The Welsh Government has announced an increase to the maximum level of council tax premiums for second homes, as well as new local tax rules for holiday lets.
The measures are part of a wider commitment to address the issue of second homes and unaffordable housing facing many communities in Wales, as set out in the Co-operation Agreement between the Welsh Government and Plaid Cymru.
The maximum level at which local authorities can set council tax premiums on second homes and long-term empty properties will be increased to 300%, which will be effective from April 2023.
This will enable councils to decide the level which is appropriate for their individual local circumstances. Councils will be able to set the premium at any level up to the maximum, and they will be able to apply different premiums to second homes and long-term empty dwellings.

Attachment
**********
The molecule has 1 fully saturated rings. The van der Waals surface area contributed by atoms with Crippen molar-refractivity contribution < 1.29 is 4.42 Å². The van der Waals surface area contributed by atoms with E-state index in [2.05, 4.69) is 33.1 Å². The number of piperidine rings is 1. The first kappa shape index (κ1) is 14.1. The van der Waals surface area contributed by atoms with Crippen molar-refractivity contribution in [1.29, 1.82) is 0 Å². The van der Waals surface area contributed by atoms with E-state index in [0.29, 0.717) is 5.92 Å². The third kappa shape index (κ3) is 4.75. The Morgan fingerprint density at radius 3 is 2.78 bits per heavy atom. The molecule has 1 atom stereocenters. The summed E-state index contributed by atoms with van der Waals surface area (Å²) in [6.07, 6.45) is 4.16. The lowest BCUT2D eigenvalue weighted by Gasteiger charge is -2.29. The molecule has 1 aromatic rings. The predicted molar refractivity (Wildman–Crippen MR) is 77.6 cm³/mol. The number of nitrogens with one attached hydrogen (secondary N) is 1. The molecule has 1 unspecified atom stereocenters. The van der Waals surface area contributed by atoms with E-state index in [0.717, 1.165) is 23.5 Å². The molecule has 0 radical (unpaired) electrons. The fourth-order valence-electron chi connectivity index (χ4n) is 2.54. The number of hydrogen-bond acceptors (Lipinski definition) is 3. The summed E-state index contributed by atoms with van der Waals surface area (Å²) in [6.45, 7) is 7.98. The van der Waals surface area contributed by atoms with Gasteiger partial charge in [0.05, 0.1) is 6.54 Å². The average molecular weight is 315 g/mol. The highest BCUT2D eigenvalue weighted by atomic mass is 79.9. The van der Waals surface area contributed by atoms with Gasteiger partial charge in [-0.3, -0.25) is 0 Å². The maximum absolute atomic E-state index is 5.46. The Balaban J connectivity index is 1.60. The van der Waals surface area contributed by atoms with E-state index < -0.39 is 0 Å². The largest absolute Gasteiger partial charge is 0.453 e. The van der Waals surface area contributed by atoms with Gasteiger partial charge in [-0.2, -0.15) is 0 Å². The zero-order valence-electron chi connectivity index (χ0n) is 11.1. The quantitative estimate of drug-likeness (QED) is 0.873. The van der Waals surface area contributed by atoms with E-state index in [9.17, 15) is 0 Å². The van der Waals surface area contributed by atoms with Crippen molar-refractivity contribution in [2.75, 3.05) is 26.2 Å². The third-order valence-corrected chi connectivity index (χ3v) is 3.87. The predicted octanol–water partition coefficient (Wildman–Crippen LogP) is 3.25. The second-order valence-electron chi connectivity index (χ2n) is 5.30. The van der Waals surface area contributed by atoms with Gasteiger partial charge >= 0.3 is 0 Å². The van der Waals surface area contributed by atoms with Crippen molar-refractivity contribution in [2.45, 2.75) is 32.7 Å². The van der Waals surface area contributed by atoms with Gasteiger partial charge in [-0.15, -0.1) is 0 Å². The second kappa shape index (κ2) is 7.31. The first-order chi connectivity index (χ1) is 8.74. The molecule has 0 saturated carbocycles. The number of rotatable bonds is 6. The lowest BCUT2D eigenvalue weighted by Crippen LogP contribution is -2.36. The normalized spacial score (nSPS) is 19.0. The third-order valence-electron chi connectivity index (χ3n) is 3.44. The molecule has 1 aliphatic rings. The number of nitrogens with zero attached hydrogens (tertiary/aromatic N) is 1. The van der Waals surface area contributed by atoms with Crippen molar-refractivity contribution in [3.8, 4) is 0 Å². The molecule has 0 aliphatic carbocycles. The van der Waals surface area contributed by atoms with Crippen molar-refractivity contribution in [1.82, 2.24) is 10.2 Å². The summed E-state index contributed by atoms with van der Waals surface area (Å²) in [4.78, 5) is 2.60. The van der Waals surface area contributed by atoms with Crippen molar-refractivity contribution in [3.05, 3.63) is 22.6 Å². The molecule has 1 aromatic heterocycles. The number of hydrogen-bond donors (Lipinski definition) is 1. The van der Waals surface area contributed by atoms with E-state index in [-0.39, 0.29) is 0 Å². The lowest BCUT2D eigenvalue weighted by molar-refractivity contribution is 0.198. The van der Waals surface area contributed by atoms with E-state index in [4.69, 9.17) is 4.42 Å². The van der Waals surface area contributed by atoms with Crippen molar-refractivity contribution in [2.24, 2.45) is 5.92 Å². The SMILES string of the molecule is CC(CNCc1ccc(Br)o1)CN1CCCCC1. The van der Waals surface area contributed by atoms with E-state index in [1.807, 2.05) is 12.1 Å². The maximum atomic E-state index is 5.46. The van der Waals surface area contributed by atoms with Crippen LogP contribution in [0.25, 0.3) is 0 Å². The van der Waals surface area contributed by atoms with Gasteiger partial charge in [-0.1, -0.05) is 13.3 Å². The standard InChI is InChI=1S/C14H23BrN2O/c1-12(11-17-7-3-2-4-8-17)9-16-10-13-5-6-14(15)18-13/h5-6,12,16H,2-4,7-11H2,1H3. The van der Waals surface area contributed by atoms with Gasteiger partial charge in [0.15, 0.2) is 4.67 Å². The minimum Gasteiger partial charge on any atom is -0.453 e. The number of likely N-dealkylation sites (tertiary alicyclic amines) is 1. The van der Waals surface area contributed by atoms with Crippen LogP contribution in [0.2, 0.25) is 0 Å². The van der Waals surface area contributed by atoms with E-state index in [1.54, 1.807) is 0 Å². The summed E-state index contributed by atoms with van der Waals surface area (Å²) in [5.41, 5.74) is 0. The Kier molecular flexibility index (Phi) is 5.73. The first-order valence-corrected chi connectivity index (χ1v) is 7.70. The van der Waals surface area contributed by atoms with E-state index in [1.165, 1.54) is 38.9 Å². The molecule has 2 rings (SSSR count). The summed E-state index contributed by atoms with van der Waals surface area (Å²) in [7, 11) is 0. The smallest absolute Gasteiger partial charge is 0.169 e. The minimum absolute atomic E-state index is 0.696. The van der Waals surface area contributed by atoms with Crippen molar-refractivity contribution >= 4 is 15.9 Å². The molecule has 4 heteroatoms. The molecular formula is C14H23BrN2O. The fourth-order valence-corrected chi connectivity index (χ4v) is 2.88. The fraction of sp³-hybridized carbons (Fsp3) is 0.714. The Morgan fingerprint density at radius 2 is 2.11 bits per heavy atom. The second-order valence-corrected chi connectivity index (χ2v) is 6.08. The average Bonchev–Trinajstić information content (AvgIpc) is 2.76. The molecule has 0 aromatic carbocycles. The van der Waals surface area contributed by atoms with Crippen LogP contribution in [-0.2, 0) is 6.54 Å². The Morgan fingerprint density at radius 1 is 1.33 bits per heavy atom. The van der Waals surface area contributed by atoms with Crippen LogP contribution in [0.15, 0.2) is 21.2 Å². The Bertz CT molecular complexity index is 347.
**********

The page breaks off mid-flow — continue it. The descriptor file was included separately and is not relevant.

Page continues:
Premiums are currently set at a maximum level of 100% and were paid on more than 23,000 properties in Wales this year. Local authorities opting to apply premiums have access to additional funding, and the Welsh Government has encouraged councils to use these resources to improve the supply of affordable housing.
The criteria for self-catering accommodation being liable for business rates instead of council tax will also change from next April.
Currently, properties that are available to let for at least 140 days, and that are actually let for at least 70 days, will pay rates rather than council tax. The change will increase these thresholds to being available to let for at least 252 days and actually let for at least 182 days in any 12-month period.
The change is intended to provide a clearer demonstration that the properties concerned are being let regularly as part of genuine holiday accommodation businesses making a substantial contribution to the local economy.
Both changes follow a consultation processes including businesses, the tourism industry and local communities.